Day 15: Dome Roamin’ and Alpine Mines

Monday July 27, 17.6mi/28.3km

Rafferty Creek (162.3/9510ft) to Lee Vining Creek (176.5/10,080ft) (CA) + 3.4mi for Tuolumne

I was moving down the trail at 7am, excited for some town food at the Tuolumne Store. It’s a convenience store with an attached small takeout restaurant, and I was looking forward to a breakfast burrito.

As I got closer, I started seeing signs of civilization.

I joined the PCT for just over a mile. These markers always make me smile.

The meadows were full of hungry deer, already enjoying their breakfast. I had one more mile to mine.

I think one of those mountains is Cathedral Peak.

I arrived to the store at 9am. Not only were they not open, it looked like they hadn’t been open in a few years. What a sad sight.

I didn’t want my extra 1.5 miles to be wasted, so I went Dome-spotting. Lembert Dome:

And Puppy Dome:

No sign of the popular Stately Pleasure Dome, though.

Hungry and disappointed, I walked the 30 minutes back to the trail, and distracted myself with beautiful surroundings.

I got to the Dana Fork River, fearing a raging river. The map suggests an alternate route to avoid this “deep ford”. I stepped across on stones, and it never looked more than ankle deep. Maybe in early season?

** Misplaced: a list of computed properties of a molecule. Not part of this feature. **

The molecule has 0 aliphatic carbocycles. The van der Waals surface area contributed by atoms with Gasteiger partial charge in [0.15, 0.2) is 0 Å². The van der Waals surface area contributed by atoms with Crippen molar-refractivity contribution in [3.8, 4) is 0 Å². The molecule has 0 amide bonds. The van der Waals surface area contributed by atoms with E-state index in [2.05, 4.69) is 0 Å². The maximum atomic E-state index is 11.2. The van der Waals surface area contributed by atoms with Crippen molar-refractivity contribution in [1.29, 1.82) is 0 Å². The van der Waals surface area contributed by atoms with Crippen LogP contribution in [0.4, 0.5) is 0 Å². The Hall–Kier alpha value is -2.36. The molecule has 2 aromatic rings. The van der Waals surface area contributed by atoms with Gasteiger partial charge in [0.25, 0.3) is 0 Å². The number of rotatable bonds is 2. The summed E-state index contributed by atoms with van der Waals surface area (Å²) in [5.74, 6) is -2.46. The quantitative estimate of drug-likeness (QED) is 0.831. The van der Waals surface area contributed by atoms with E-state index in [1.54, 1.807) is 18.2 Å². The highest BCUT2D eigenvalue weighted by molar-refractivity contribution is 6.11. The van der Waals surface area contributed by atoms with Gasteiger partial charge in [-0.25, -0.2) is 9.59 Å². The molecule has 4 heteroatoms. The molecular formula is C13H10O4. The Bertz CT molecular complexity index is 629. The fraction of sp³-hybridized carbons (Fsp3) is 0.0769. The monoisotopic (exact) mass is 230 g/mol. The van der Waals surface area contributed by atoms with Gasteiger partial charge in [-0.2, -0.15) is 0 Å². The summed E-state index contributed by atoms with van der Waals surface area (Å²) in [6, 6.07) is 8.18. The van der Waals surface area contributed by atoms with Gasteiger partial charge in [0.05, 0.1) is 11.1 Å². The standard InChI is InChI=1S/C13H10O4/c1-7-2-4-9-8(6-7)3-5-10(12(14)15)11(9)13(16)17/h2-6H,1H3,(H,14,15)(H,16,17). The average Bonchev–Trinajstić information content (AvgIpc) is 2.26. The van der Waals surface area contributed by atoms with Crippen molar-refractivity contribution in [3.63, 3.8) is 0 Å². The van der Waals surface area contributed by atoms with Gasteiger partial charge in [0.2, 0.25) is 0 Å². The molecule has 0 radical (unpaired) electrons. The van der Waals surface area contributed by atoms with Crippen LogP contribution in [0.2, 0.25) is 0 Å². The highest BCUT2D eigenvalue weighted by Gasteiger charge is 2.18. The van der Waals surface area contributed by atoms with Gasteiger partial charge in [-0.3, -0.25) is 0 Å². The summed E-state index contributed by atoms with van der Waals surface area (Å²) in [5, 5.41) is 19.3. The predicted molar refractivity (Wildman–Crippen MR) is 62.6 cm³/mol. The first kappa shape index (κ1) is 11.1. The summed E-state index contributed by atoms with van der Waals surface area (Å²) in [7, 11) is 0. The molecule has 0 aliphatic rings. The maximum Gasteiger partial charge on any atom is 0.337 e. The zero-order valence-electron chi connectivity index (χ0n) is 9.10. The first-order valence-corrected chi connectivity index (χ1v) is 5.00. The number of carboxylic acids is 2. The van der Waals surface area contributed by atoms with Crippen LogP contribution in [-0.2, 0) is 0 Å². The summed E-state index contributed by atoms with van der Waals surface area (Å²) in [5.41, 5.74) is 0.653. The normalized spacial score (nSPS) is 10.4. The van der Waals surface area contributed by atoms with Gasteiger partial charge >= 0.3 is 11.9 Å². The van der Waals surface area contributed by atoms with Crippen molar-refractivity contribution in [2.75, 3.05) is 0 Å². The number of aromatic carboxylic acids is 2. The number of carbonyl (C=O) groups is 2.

A minute later, I crossed the only pavement on the entire SHR, the Tioga Pass Road/Hwy 120.

The good trail continued, uphill towards Gaylor Peak (right).

After achieving timberline elevation, the trail faded and I had a sublime xc stroll.

I passed Lower Gaylor Lake, forgetting about swimming since it was getting windy.

I walked along Upper Gaylor Lake for a bit, and because of the wind there were no bugs.

I climbed up, leaving the lakes behind. At the top of the ridge, at 10,800ft/3300m, there were some old mining buildings!

I went inside the “doorway”, and it looked pretty solidly built.

There were other smaller buildings as well.

And even an old mine shaft. It was terrifyingly deep.

I continued on across the ridge, noticing that the geology of this side (eastern) of the Sierras is very different. No more granite, mostly shales I think.

I came across a hidden valley with a little snowmelt stream, what a cool surprise. Definitely not on my map!

An hour later, I dropped down from the ridge to Spuller Lake.

It smelled weird, so I kept going. The next trio of lakes looked much nicer! Green Treble Lake, unknown, Maul Lake:

After a nice swim in Maul Lake, I headed down to the valley to camp in the trees.

The tallest point on the left is Mount Conness, tomorrow morning I climb the pass on the right.

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